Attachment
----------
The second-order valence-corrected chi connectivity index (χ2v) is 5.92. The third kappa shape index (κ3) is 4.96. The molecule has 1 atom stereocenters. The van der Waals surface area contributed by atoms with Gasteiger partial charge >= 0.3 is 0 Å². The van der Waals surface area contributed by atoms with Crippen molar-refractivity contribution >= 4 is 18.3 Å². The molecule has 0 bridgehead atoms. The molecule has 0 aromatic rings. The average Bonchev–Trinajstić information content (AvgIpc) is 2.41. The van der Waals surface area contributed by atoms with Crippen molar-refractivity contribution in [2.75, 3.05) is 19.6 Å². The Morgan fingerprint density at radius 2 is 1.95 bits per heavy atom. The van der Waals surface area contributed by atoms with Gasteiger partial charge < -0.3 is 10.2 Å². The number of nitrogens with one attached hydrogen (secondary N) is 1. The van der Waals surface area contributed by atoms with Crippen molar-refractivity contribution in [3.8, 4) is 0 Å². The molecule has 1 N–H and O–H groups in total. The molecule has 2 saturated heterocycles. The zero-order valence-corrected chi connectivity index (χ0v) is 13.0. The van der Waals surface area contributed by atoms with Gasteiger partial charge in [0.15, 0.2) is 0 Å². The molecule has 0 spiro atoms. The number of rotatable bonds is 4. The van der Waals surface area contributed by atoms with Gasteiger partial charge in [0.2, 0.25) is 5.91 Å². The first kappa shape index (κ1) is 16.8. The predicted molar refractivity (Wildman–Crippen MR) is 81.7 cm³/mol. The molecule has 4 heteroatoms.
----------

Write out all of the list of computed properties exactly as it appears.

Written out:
The second-order valence-corrected chi connectivity index (χ2v) is 5.92. The third kappa shape index (κ3) is 4.96. The molecule has 1 atom stereocenters. The van der Waals surface area contributed by atoms with Gasteiger partial charge >= 0.3 is 0 Å². The van der Waals surface area contributed by atoms with Crippen molar-refractivity contribution >= 4 is 18.3 Å². The molecule has 0 bridgehead atoms. The molecule has 0 aromatic rings. The average Bonchev–Trinajstić information content (AvgIpc) is 2.41. The van der Waals surface area contributed by atoms with Crippen molar-refractivity contribution in [2.75, 3.05) is 19.6 Å². The Morgan fingerprint density at radius 2 is 1.95 bits per heavy atom. The van der Waals surface area contributed by atoms with Gasteiger partial charge < -0.3 is 10.2 Å². The number of nitrogens with one attached hydrogen (secondary N) is 1. The van der Waals surface area contributed by atoms with Crippen molar-refractivity contribution in [3.8, 4) is 0 Å². The molecule has 1 N–H and O–H groups in total. The molecule has 2 saturated heterocycles. The zero-order valence-corrected chi connectivity index (χ0v) is 13.0. The van der Waals surface area contributed by atoms with Gasteiger partial charge in [0.15, 0.2) is 0 Å². The molecule has 0 spiro atoms. The number of rotatable bonds is 4. The van der Waals surface area contributed by atoms with Gasteiger partial charge in [0.2, 0.25) is 5.91 Å². The first kappa shape index (κ1) is 16.8. The predicted molar refractivity (Wildman–Crippen MR) is 81.7 cm³/mol. The molecule has 4 heteroatoms.